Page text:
The pervasive gloom around the world is now casting its shadow over Indian and Chinese consumers. In a repeat of last summer's woes, markets are fretting that emerging-market consumption will follow the slowdown seen in manufacturing data from these countries.
Yet this ignores the fact that much of China and India's inflation issues can be attributed to rising wages and increasing affluence. The good news for Western brands is that rising aspirations in these countries are increasingly internationally focused, thanks to the global reach of the media. In these countries, Generation Y is growing up on the same diet of consumables as American teenagers.
Nor is this improvement limited to a chosen few wealthy consumers. Even as they struggle to pass on any inflation to cash-strapped Western shoppers, most mass consumer goods makers, from Unilever to Colgate, are reporting strong emerging-market volume growth.
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This, as well as consistently strong numbers from players such as Nike and Yum Brands, is evidence that, while China's economy may be heavily driven by investment, it is making clear progress towards boosting consumption. Western brands of most hues come with an in-built advantage shoppers believe they deliver higher quality than their local competitors.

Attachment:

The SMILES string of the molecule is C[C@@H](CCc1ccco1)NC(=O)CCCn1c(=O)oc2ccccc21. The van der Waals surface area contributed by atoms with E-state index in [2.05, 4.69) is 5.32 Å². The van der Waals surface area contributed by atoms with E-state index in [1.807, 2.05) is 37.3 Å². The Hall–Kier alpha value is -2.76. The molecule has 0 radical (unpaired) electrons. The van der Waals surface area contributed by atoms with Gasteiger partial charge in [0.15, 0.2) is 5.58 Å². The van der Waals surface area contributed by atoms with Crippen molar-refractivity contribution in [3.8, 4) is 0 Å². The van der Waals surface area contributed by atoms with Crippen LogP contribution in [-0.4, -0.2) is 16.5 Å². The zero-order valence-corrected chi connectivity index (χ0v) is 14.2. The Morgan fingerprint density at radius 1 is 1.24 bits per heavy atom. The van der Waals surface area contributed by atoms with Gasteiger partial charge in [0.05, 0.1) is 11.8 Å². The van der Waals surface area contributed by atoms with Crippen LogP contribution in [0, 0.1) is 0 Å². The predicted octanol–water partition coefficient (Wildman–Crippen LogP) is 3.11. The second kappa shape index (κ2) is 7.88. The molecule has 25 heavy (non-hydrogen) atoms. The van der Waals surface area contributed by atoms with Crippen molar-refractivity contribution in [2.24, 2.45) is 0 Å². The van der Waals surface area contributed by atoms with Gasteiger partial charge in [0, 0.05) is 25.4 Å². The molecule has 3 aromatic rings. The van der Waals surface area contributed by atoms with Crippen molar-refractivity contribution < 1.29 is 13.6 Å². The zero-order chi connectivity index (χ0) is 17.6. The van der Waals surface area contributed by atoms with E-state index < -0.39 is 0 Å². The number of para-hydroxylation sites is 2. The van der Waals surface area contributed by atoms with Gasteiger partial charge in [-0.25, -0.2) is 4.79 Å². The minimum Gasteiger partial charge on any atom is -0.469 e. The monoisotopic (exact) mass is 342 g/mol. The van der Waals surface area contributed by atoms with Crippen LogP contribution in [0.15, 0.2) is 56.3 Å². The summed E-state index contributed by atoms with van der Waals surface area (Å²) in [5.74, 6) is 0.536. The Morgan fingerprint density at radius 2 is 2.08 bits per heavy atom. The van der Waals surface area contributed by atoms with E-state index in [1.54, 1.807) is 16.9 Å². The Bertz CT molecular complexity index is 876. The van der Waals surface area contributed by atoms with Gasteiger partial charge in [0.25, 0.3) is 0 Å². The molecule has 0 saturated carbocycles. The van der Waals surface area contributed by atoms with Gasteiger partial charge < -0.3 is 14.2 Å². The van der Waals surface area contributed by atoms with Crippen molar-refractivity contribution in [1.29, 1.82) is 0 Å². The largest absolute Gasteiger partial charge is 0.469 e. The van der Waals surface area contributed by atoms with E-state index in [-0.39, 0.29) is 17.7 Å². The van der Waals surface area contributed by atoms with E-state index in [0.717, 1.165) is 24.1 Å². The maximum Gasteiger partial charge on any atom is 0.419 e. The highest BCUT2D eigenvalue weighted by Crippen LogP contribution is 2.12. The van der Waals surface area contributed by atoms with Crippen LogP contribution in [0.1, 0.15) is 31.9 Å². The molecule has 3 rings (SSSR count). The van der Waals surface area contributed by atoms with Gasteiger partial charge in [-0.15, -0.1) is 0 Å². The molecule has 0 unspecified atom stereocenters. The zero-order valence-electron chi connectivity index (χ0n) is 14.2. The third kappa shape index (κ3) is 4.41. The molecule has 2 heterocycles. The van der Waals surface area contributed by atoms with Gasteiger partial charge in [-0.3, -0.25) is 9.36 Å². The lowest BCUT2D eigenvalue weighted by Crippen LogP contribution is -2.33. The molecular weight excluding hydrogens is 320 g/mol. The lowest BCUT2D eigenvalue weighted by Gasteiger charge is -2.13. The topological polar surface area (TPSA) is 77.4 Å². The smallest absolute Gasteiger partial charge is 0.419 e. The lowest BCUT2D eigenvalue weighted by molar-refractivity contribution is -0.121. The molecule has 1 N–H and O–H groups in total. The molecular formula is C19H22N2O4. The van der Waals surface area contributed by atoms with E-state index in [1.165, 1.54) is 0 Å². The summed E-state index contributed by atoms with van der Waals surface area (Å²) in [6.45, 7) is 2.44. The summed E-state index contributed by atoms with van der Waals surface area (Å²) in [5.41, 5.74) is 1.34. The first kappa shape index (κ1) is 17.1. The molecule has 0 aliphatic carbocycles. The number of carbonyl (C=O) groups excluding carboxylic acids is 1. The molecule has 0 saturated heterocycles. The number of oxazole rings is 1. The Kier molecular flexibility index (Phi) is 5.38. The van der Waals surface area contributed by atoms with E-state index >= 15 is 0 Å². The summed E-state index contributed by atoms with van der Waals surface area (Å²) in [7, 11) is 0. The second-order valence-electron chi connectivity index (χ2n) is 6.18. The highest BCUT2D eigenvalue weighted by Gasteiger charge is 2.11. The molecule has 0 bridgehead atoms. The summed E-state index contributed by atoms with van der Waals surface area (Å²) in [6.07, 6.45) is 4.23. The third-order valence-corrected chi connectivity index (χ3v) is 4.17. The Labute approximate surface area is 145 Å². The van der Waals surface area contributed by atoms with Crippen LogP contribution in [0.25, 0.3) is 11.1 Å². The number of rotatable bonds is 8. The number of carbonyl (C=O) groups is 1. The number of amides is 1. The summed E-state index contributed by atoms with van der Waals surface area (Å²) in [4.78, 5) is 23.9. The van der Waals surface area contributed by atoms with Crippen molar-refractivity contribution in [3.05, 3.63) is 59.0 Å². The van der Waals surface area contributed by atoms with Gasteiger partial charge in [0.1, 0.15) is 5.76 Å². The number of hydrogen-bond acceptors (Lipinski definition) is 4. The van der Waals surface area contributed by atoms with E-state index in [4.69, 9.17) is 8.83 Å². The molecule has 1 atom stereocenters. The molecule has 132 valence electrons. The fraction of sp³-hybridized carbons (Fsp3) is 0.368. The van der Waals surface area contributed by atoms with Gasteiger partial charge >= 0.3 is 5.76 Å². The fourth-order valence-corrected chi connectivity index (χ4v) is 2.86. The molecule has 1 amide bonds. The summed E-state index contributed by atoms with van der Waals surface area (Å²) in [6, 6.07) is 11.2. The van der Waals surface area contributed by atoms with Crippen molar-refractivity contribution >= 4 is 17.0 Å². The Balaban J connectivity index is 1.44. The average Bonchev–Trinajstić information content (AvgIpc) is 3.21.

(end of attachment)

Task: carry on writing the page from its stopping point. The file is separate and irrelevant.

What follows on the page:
Even in the case of a short-term blip, fears over India and China ignore the scale of the demographic changes taking place. By 2030, India will be home to 30% of the world's teenagers. The median age of India at 25 and China at 34 compares favourably with Europe at 40. That means rich pickings for luxury Western brands that appeal to young people.
That said, with the risks stemming from eurozone troubles and continual skepticism about the resilience of emerging-market demand, the odds of another sharp downward move in markets is high. So investors should be sharpening their pencils, ready to pounce on share-price weakness in strong brand franchises. Here are three of my favourites.
Luxury goods group Richemont (VX: CFR) has created a portfolio of some of the world's most desirable brands, including Cartier and Jaeger-LeCoultre. Over half its sales now come from new wealth in Asia where its products are aspirational. Management has built a fortress-like balance sheet with sizeable cash holdings.
Like Richemont, Volkswagen (GR: VOW) controls the most desirable brands in auto land. This is leading to astonishing share gains relative to peers and makes it a rare beast in an industry generally devoid of pricing power. Volkswagen's key attractions are its strong brand equity in the emerging world and big savings yet to come from its efficiency programmes. Its stellar balance sheet and cash flow offer competitive advantages in tough times, and should allow it to reward shareholders with a rising dividend stream.
Finally, a stock for all seasons: McDonald's (US: MCD). The group's value appeal ensures it gains market share in tough times. Meanwhile, its menu and restaurant revamps mean it is broadening its customer base. The franchise model generates high returns and cash on low fixed costs. It also offers a very well covered 3%-plus dividend yield at a time of universally low rates.
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